View Mobile Site

Fishing in the ‘spring’ Alaska style

Text Size: Small Large Medium
POSTED March 23, 2011 12:57 a.m.
It was a lot like that Kenny Chesney song, only we weren’t on stools, there were no shots, and the only reading we were doing was the river current through our warm breaths.

But we had nowhere to go and nowhere to be.

The Alaska Department of Fish and Game claims there are only a few hundred steelhead that annually return, and based on how much success people other than my buddy Stephen have had, that sounds about right.

In contrast, a few million coho salmon fry are released each year from the hatchery making the late summer run of coho salmon epic. I know this because I used to work there. So it’s almost strange to see the river so lacking of fishy bodies.

The pristine water reveals every rock, branch or lost lure since the level is low. A few deep stretches hide the riverbed, but the entire flow, from lake to ocean is worth fishing, even if the chances of success are about the same as everyone leaving Charlie Sheen alone.

I spent six days on the river, walking its entire length, breath fading in the early morning cold, and water freezing in jagged triangles in the guides of my seven-weight fly-rod.

Friday, the weather completely cleared. By 10, I had put egg patterns in front of fussy steelhead the size of submarines on the Klawock River for the last time until I return for the summer.

Since spring seemed to officially appear in earnest around 11, Steve the cook and I eyed the top of Sunnahae, a mountain that rises directly behind the Port of Craig — Prince of Wales Island’s largest community.

It was almost in the 40s when we started at the base of the trail that does not believe in switch backs. Straight is the quickest way, so hamstrings and quadriceps hang on. Steve the cook had never been up the mountain, so he started off with an understandable zeal.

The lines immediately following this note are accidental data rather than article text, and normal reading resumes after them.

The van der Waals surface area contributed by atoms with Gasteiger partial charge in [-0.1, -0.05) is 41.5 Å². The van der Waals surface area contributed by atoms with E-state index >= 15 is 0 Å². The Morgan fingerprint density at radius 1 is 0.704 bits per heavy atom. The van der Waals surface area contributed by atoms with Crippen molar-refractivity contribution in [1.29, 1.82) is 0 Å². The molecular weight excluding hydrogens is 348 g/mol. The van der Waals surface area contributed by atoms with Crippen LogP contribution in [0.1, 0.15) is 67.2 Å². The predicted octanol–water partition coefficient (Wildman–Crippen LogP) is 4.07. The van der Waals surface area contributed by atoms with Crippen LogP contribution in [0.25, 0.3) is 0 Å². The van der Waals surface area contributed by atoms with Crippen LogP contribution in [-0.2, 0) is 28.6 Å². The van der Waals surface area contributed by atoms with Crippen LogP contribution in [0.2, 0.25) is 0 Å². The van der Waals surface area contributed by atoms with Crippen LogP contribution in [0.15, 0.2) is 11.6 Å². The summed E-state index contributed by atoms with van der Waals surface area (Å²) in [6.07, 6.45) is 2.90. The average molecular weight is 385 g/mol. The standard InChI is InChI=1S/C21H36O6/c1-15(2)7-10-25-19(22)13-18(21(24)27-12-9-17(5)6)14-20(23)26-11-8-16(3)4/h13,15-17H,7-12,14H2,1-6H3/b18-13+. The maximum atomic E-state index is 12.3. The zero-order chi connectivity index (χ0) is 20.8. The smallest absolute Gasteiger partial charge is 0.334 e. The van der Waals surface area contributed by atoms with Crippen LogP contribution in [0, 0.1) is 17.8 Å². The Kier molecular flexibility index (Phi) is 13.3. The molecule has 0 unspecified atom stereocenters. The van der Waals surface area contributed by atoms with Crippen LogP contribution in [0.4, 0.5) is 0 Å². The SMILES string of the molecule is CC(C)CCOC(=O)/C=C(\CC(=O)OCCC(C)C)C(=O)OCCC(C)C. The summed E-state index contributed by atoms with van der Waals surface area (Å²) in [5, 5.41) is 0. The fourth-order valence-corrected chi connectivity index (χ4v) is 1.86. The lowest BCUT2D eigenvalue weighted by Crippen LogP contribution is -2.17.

We hit snow once we cleared the old growth forest, and as we encroached upon the alpine, snow deepened, but there was enough crust to keep us from sinking to our hips, most of the time.

After 10 minutes I shed my outer layer.

Within 20 minutes, we had reached a 25-year-old clear cut that was being claimed by the forest. We could see past the last islands to open ocean. In the foreground, seemingly beneath us was Craig.

It was a little strange not seeing the wake of returning fishing boats like in the summer, but their absence seemed to add to weight to the solitude.

A wooden pathway fastened on top of a log had been rocked by a fallen tree during a winter storm. The log rolled 90 degrees, putting the “bridge” on its side, still hovering 15-feet above gnarly clear cut. The Forest Service recommended we consider this the end of the trail until its repair.

We took a picture of the official-looking sign, ignored it, and walked over the icy trunk.

We reached the first of two muskegs after about an hour of trudging through increasingly deep snow. By the time the Klawock Mountains came into view in the east there was almost a necessary dislocation of hips to retrieve our feet when we sank.

It was only now I considered snow-shoes.

We sat and hydrated quietly at the highest point we could reach within the limitations of time and gear, while an eagle softly steered itself toward earth, or lunch, beneath us.

Over the past decade or so, I’ve left a lot on the side of that mountain and in the Klawock and Thorne Rivers.

Nothing of which I care to burden myself with again, but life is inevitable. I guess that’s why greats like Thoreau, Muir and Biblical giants went to the wilderness.

To litter.

Getting there might be tough, but it’s well worth it to feel light again.

To contact Jeff Lund, email
Commenting is not available.

Commenting not available.

Please wait ...